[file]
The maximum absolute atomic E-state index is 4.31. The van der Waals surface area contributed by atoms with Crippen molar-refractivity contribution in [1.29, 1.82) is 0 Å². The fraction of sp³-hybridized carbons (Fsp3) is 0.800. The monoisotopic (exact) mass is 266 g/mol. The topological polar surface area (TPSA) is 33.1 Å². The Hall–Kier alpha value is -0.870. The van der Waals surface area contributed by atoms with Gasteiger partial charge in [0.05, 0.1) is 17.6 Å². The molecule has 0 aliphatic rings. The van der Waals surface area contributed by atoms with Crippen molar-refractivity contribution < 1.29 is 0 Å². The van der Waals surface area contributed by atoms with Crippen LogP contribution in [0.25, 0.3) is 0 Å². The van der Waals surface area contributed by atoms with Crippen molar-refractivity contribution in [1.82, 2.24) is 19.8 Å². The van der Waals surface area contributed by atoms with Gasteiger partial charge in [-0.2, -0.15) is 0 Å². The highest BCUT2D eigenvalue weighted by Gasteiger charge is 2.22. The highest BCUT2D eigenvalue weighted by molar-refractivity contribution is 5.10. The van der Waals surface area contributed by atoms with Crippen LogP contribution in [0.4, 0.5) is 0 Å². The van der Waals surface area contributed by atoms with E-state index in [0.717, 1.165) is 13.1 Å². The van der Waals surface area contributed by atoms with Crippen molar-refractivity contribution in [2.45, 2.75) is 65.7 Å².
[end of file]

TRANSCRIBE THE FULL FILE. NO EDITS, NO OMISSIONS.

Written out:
The maximum absolute atomic E-state index is 4.31. The van der Waals surface area contributed by atoms with Crippen molar-refractivity contribution in [1.29, 1.82) is 0 Å². The fraction of sp³-hybridized carbons (Fsp3) is 0.800. The monoisotopic (exact) mass is 266 g/mol. The topological polar surface area (TPSA) is 33.1 Å². The Hall–Kier alpha value is -0.870. The van der Waals surface area contributed by atoms with Gasteiger partial charge in [0.05, 0.1) is 17.6 Å². The molecule has 0 aliphatic rings. The van der Waals surface area contributed by atoms with Crippen molar-refractivity contribution < 1.29 is 0 Å². The van der Waals surface area contributed by atoms with Crippen LogP contribution in [0.25, 0.3) is 0 Å². The van der Waals surface area contributed by atoms with Crippen molar-refractivity contribution in [1.82, 2.24) is 19.8 Å². The van der Waals surface area contributed by atoms with Gasteiger partial charge in [-0.2, -0.15) is 0 Å². The highest BCUT2D eigenvalue weighted by Gasteiger charge is 2.22. The highest BCUT2D eigenvalue weighted by molar-refractivity contribution is 5.10. The van der Waals surface area contributed by atoms with Crippen LogP contribution in [0.4, 0.5) is 0 Å². The van der Waals surface area contributed by atoms with E-state index in [0.717, 1.165) is 13.1 Å². The van der Waals surface area contributed by atoms with Crippen molar-refractivity contribution in [2.45, 2.75) is 65.7 Å².